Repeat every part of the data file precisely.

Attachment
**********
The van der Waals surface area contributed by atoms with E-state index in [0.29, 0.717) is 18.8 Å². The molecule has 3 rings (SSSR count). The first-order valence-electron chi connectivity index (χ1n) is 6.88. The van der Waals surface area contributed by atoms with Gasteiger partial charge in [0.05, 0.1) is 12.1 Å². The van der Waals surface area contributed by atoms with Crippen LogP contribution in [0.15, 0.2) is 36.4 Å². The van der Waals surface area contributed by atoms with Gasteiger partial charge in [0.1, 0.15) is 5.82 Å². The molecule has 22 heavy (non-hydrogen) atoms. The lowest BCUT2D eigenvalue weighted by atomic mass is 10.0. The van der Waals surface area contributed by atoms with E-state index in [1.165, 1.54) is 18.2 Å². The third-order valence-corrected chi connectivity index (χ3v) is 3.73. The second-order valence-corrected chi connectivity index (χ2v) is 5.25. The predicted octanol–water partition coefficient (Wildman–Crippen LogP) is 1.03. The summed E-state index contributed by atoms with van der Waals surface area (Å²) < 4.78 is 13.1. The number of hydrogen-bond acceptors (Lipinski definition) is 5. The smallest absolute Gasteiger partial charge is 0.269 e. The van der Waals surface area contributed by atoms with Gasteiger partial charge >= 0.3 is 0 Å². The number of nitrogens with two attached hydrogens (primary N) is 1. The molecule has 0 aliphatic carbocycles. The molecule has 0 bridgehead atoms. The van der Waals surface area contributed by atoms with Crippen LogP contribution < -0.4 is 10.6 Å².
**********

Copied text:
The van der Waals surface area contributed by atoms with E-state index in [0.29, 0.717) is 18.8 Å². The molecule has 3 rings (SSSR count). The first-order valence-electron chi connectivity index (χ1n) is 6.88. The van der Waals surface area contributed by atoms with Gasteiger partial charge in [0.05, 0.1) is 12.1 Å². The van der Waals surface area contributed by atoms with Crippen LogP contribution in [0.15, 0.2) is 36.4 Å². The van der Waals surface area contributed by atoms with Gasteiger partial charge in [0.1, 0.15) is 5.82 Å². The molecule has 22 heavy (non-hydrogen) atoms. The lowest BCUT2D eigenvalue weighted by atomic mass is 10.0. The van der Waals surface area contributed by atoms with E-state index in [1.165, 1.54) is 18.2 Å². The third-order valence-corrected chi connectivity index (χ3v) is 3.73. The second-order valence-corrected chi connectivity index (χ2v) is 5.25. The predicted octanol–water partition coefficient (Wildman–Crippen LogP) is 1.03. The summed E-state index contributed by atoms with van der Waals surface area (Å²) < 4.78 is 13.1. The number of hydrogen-bond acceptors (Lipinski definition) is 5. The smallest absolute Gasteiger partial charge is 0.269 e. The van der Waals surface area contributed by atoms with Gasteiger partial charge >= 0.3 is 0 Å². The number of nitrogens with two attached hydrogens (primary N) is 1. The molecule has 0 aliphatic carbocycles. The molecule has 0 bridgehead atoms. The van der Waals surface area contributed by atoms with Crippen LogP contribution < -0.4 is 10.6 Å².